Some television lends itself to hinterlands of half-remembering. Even the good stuff: one can struggle to recall whether it was Ted Hastings in 2017, or Jane Tennison in 1993, or John Luther in 2010, refusing that bribe in that darkened west London bar. Not so Mangrove. Once Mangrove was watched, it stayed watched.
Steve McQueen’s searing opener to his already garlanded Small Axe series, a tribute and marker to the unheralded black British experience in the director’s own lifetime, was the remarkable (if unremarked on then) story of a small, defiant restaurant and its habitues. Driven gently beyond sane tolerance by the racism of local cops, whose gleeful, open bitterness was topped only by their stupidity, they had a little march, which ended in court: the Old Bailey, to make a point. Just because Britain could.
Without ever showing off, there were just enough McQueen touches to mark this as special. The colander that clattered to the floor, after another pointlessly heavy-booted raid, among the empty cannellini bean tins and lonely mashers, was left to silently wobble and settle for a good 30 seconds. Seconds in which we could think only about the sheer bloody waste of a fine idea: that of serving decent spicy food, as the Westway rose above Notting Hill in 1970, to a largely Caribbean community; letting locals gather, and boast and flirt and lie and joke. As humans do.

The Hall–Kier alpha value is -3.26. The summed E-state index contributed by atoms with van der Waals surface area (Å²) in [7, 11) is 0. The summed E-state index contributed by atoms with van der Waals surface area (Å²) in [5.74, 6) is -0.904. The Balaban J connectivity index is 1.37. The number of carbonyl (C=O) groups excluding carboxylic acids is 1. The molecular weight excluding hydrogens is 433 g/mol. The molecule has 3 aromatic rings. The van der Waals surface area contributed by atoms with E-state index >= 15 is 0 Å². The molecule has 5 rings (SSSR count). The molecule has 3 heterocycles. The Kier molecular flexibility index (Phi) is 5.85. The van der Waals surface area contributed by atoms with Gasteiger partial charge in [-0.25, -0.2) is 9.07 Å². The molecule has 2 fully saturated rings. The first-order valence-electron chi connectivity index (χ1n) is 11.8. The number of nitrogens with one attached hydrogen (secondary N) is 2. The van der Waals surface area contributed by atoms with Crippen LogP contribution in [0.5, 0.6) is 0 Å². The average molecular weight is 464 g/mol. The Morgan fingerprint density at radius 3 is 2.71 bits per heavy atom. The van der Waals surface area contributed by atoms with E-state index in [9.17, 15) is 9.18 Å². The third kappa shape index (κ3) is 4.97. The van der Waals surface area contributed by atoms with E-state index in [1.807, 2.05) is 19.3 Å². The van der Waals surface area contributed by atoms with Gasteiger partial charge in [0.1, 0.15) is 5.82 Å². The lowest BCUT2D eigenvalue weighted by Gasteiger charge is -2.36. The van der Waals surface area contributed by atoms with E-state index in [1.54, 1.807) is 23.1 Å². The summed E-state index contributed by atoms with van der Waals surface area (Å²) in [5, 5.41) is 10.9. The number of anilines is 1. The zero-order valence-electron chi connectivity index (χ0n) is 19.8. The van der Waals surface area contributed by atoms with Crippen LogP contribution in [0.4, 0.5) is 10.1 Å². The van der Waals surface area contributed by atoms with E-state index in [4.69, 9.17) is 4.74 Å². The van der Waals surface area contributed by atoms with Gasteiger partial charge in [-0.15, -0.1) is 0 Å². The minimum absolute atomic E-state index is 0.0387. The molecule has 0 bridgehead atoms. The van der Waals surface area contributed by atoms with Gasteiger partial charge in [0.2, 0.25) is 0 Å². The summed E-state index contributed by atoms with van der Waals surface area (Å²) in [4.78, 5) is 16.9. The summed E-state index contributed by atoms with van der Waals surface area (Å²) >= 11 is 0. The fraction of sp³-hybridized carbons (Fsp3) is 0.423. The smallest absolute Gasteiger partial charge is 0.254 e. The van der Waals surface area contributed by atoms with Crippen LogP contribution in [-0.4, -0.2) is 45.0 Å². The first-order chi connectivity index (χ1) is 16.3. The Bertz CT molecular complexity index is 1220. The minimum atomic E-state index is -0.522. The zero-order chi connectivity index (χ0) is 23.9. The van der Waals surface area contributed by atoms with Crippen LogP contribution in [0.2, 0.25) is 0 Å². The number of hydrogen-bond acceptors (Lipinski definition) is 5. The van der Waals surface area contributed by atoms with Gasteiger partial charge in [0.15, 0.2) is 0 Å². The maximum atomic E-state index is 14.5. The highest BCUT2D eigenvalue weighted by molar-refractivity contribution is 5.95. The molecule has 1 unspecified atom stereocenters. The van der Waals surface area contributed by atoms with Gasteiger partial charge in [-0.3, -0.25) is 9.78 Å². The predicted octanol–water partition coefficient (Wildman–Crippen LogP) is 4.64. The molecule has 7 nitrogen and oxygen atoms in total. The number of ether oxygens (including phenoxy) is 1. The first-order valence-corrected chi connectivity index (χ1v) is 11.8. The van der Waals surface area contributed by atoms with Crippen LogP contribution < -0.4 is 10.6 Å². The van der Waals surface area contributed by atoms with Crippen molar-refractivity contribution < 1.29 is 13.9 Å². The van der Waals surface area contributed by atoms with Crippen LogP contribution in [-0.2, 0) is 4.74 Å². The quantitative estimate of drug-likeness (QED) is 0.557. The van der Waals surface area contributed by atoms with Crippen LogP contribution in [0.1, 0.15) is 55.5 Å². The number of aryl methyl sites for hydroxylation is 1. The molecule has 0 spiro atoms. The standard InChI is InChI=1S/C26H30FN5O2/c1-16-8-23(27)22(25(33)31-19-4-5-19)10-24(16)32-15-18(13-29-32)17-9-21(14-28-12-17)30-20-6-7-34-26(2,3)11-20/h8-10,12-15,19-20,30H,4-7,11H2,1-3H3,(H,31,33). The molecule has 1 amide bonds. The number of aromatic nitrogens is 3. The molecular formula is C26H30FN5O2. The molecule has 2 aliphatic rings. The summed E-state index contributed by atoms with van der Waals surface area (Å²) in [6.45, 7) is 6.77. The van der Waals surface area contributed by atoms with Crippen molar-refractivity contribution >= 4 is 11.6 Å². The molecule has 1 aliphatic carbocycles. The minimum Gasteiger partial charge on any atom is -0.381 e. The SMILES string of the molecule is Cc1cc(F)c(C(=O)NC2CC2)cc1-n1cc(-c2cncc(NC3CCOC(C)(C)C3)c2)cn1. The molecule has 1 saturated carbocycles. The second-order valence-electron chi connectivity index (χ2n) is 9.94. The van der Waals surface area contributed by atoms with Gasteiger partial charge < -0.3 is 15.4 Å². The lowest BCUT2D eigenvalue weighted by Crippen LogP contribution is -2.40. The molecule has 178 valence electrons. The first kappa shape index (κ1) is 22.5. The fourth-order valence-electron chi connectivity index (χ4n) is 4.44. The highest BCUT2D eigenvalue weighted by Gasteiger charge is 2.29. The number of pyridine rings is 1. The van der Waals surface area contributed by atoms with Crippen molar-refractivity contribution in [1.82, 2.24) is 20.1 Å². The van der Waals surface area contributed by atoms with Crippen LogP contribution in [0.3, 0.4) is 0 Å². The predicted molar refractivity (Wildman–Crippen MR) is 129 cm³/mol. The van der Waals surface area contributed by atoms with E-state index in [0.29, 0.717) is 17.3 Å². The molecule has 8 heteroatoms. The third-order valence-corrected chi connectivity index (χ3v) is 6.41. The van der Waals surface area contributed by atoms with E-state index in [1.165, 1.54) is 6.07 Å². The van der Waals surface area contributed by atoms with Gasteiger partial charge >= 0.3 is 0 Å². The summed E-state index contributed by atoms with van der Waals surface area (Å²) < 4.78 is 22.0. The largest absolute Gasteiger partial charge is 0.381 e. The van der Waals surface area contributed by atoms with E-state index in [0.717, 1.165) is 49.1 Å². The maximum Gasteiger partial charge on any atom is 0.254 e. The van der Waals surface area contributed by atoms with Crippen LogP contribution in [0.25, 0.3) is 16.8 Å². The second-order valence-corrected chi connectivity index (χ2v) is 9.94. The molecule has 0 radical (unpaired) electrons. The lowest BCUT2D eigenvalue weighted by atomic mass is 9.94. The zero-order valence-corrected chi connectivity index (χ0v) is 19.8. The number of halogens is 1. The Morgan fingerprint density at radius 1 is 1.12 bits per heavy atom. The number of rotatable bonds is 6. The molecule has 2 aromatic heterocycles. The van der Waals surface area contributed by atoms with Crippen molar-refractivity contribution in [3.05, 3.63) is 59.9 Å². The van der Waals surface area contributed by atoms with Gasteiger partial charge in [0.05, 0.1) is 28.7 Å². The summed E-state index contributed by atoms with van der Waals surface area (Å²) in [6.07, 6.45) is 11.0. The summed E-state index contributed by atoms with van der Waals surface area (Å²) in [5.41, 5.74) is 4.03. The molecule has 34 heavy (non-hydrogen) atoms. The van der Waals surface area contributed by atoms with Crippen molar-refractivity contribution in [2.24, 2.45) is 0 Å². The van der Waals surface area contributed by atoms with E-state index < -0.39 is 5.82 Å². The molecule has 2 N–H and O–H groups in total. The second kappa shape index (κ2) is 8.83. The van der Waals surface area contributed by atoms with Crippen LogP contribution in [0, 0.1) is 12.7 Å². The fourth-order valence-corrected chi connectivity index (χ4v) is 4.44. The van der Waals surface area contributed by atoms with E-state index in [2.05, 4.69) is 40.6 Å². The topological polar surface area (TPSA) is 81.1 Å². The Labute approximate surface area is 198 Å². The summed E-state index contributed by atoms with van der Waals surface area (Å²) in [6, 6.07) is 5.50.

Also, a bold directorial decision to devote almost half of this to the trial, in which culture clashes became stark. Defendants such as Darcus Howe, clever (and he knew it), and right too; a black gallery, shouting and interrupty, heedless of ceremony; the wincing, politessed pain on the slab-faced bulwarks of prejudiced rectitude that so often then formed judge and prosecution. It might seem ludicrous that “spicy food” so riled PC Pulley (an entirely credible Sam Spruell, just the right mix of forlorn, jealous and clunking-dumb) to conflate shiny boots and buttons with any degree of moral authority, but them were the days, and we forget them at our peril.